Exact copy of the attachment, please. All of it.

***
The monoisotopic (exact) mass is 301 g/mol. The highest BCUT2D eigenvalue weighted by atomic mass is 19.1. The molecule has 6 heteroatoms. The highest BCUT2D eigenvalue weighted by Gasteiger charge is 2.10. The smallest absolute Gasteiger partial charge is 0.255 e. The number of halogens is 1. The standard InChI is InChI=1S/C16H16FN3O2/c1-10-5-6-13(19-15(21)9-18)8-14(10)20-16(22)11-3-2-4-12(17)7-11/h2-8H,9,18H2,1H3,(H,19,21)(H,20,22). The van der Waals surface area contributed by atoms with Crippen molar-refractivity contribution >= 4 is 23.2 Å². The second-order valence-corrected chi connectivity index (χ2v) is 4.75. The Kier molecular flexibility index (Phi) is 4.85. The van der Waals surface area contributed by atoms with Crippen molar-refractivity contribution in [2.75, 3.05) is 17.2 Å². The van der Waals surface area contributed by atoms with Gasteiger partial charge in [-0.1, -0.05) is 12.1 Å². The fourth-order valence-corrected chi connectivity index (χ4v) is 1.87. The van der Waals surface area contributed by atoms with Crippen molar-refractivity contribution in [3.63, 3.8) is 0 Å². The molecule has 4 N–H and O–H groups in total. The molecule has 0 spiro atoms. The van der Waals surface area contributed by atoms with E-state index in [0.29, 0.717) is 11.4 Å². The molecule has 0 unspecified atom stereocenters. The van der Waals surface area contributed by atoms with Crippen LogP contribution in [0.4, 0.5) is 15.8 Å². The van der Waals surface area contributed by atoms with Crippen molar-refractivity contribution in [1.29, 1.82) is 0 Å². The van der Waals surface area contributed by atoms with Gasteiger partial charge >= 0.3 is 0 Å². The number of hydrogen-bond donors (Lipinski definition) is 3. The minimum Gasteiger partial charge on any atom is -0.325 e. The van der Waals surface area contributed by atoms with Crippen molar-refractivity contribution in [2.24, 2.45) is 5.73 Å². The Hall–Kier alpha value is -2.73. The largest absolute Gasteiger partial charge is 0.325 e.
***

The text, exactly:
The monoisotopic (exact) mass is 301 g/mol. The highest BCUT2D eigenvalue weighted by atomic mass is 19.1. The molecule has 6 heteroatoms. The highest BCUT2D eigenvalue weighted by Gasteiger charge is 2.10. The smallest absolute Gasteiger partial charge is 0.255 e. The number of halogens is 1. The standard InChI is InChI=1S/C16H16FN3O2/c1-10-5-6-13(19-15(21)9-18)8-14(10)20-16(22)11-3-2-4-12(17)7-11/h2-8H,9,18H2,1H3,(H,19,21)(H,20,22). The van der Waals surface area contributed by atoms with Crippen molar-refractivity contribution >= 4 is 23.2 Å². The second-order valence-corrected chi connectivity index (χ2v) is 4.75. The Kier molecular flexibility index (Phi) is 4.85. The van der Waals surface area contributed by atoms with Crippen molar-refractivity contribution in [2.75, 3.05) is 17.2 Å². The van der Waals surface area contributed by atoms with Gasteiger partial charge in [-0.1, -0.05) is 12.1 Å². The fourth-order valence-corrected chi connectivity index (χ4v) is 1.87. The van der Waals surface area contributed by atoms with Crippen molar-refractivity contribution in [3.63, 3.8) is 0 Å². The molecule has 4 N–H and O–H groups in total. The molecule has 0 spiro atoms. The van der Waals surface area contributed by atoms with E-state index in [0.29, 0.717) is 11.4 Å². The molecule has 0 unspecified atom stereocenters. The van der Waals surface area contributed by atoms with Crippen LogP contribution in [0.4, 0.5) is 15.8 Å². The van der Waals surface area contributed by atoms with Crippen molar-refractivity contribution in [1.29, 1.82) is 0 Å². The van der Waals surface area contributed by atoms with Gasteiger partial charge >= 0.3 is 0 Å². The number of hydrogen-bond donors (Lipinski definition) is 3. The minimum Gasteiger partial charge on any atom is -0.325 e. The van der Waals surface area contributed by atoms with Crippen molar-refractivity contribution in [2.24, 2.45) is 5.73 Å². The Hall–Kier alpha value is -2.73. The largest absolute Gasteiger partial charge is 0.325 e.